Sky replacement in Photoshop seemed almost a rudimentary task. There are dozens of YouTube videos on how to do it and I have watched several over the years I have been using Photoshop in my photo processing workflow. But I’ve never done one. It looked easy enough; I just kept putting off doing it.
It’s not that there haven’t been any of my photos that couldn’t have used a sky replacement. Some of my photos have been otherwise beautiful compositions, but for the cloudless sky, or uniquely ugly cloud formations. Sometimes it was just a matter of so overly exposed sky that it couldn’t be brought back in post. There have been too many missed opportunities to bring those photos up from the depth with a simple sky replacement. Unfortunately, I must have had just as many excuses why I couldn’t do it.
A Photo In Desperate Need of Sky Replacement
The excuses stopped working today. Maybe out of boredom, or a yearning for a new challenge, this was the day I decided to replace my first sky. And it was going to be done for a black & white photo just so I wouldn’t also have to deal with color blending – one new process at a time, please. The photo I chose to experiment on was one I shot on an old Olympus E-420 DSLR at the end of May 2012. I wasn’t shooting in RAW format at that time because I had never used a photo editing program that processed RAW files. So, this photo was captured at the wrong time of day (1:22PM) and the sky was almost blown out.
There isn’t a lot of detail to work with in a JPEG file format, but I felt I could improve this photo just by converting it to B&W. Someone had asked me for some photos of Quincy, but she was specifically looking for black & white photos. I was under the mistaken impression I could do something with this photo… without replacing the sky.
My Failed Attempt At Masking a Seriously Flawed Sky
It’s difficult to see in the original photo above that there is more wrong with the sky than just being overexposed and washed out. When I used the software to enhance the clouds that were in the original photo, it revealed an unfortunate shape that was almost obscene. I did manage to, ahem, reduce it somewhat, but there was so few clouds in that sky, I was afraid it would only make it worse if I tried to remove it entirely.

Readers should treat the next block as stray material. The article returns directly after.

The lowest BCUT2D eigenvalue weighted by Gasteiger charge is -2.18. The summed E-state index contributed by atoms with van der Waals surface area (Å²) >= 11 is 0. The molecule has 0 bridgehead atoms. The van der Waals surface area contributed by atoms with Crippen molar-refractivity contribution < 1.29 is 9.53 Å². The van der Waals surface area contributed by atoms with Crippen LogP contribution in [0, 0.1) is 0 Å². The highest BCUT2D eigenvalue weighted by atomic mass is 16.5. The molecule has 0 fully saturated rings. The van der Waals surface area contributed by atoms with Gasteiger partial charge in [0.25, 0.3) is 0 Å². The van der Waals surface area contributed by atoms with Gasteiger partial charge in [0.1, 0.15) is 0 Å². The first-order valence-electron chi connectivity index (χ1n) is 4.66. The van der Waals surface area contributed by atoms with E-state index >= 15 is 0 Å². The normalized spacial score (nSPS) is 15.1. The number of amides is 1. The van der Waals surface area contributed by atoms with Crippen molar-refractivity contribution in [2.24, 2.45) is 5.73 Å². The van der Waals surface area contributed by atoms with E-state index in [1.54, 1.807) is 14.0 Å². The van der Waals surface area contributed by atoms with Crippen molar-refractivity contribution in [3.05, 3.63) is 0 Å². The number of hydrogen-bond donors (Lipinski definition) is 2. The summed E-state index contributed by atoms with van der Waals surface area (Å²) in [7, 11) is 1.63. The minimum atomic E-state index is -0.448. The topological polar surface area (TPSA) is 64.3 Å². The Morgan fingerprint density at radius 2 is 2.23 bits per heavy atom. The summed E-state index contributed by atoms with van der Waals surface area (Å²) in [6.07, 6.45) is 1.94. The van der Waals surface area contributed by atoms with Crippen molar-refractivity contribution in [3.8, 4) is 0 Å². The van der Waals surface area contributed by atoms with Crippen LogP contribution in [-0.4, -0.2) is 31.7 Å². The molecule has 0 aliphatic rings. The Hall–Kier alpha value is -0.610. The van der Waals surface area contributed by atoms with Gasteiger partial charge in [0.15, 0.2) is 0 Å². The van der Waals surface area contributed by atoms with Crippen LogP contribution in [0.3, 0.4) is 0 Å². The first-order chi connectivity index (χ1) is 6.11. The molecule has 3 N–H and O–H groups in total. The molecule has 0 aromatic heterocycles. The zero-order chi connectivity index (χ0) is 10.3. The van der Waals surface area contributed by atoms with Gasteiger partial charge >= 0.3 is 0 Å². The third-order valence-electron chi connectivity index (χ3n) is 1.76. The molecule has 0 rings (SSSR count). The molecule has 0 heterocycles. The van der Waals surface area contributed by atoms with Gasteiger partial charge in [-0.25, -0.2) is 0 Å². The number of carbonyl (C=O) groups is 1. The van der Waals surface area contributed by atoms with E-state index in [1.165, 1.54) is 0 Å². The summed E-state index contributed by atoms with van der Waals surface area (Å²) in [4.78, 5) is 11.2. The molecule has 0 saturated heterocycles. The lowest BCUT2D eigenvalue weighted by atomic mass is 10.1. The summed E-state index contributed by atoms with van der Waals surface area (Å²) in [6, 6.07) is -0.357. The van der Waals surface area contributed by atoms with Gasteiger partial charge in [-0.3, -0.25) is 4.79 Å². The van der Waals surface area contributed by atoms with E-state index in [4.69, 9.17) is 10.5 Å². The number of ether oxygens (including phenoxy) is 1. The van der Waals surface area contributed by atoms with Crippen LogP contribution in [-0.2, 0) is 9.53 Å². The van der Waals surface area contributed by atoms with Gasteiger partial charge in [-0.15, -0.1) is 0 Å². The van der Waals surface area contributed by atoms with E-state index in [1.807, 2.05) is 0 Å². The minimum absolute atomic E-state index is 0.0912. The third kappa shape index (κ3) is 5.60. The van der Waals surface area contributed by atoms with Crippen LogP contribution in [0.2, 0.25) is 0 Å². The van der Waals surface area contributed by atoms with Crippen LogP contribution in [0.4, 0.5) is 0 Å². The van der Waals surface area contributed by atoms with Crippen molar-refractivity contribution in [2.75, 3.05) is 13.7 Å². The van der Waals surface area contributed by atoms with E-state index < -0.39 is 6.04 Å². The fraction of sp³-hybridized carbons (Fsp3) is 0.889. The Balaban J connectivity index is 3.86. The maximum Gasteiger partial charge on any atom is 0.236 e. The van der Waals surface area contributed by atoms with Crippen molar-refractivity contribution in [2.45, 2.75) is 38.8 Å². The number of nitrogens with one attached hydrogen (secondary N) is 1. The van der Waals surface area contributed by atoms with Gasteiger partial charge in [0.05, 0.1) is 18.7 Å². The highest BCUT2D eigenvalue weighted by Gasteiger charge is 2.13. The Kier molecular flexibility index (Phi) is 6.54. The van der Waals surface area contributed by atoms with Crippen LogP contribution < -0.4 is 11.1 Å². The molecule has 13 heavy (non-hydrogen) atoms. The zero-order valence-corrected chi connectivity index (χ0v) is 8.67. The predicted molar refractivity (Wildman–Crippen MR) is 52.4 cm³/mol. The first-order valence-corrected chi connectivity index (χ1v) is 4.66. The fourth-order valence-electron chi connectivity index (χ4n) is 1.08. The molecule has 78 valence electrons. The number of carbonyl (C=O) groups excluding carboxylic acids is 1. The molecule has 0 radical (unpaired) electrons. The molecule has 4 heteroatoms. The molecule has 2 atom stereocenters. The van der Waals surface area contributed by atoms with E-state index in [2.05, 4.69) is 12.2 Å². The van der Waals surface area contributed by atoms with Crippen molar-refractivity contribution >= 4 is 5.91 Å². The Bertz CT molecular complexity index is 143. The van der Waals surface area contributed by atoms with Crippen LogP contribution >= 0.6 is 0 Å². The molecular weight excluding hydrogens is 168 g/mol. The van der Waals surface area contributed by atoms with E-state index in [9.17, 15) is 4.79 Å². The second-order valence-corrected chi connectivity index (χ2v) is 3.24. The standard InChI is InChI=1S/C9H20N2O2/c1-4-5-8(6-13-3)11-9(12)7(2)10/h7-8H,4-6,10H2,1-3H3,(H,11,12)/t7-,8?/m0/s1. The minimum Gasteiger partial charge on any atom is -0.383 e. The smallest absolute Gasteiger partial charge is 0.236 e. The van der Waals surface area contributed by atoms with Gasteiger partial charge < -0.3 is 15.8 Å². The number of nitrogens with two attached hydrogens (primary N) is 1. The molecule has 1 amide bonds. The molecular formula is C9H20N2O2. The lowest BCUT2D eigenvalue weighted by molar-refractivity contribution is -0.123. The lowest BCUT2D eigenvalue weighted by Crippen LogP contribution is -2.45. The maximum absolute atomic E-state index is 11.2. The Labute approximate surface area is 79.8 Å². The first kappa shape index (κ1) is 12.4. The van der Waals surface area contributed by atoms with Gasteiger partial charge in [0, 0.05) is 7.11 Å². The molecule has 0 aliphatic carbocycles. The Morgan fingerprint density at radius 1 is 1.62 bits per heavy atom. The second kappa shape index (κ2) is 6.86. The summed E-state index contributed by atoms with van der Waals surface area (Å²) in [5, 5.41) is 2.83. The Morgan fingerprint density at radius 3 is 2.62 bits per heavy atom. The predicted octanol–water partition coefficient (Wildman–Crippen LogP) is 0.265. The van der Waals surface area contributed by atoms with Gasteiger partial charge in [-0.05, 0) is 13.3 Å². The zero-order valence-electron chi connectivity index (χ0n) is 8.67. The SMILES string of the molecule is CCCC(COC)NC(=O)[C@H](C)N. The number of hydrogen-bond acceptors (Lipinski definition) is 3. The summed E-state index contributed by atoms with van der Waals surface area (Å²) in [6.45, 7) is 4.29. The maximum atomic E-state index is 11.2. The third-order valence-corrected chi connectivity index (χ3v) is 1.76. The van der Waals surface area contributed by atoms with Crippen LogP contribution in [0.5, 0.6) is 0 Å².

Of course there are many ways to change the shape or placement of clouds in a photo, the clone tool being the most common, but those methods escaped me at the time. There were many photos to prepare for this interested party and I knew they all wouldn’t make the cut. I wasn’t worried about this one, but now that I think about it, I shouldn’t have kept this one in the batch I presented to her.
My First Sky Replacement Using Photoshop CC
This morning I awoke realizing I need to expand my knowledge and Photoshop skills. I realize there are many people, both photography admirers and photography pros who don’t believe things like sky replacements should take place. Like it’s sacrilege or something. That’s not my belief though. This is my art, not a documentary presentation. I learned early on how to remove errant power lines and cables, the odd piece of trash and other obstacles to my vision.
It was a long day of viewing a number of videos explaining and demonstrating how to replace skies and other objects using the various selection tools, brushes and other features I had never tried in Photoshop. I must have tried to get rid of my terrible sky a half-dozen times before I settled on what you see below. I say “settled” because I realize the photo is not perfect. It is, afterall, my very first sky replacement. I will try again on future photos and hope to get better and better in time. I’d like to think, though, that most of my good photos don’t need the sky replaced. I think we can all agree that this one did though.
Please offer you comments and suggestions below.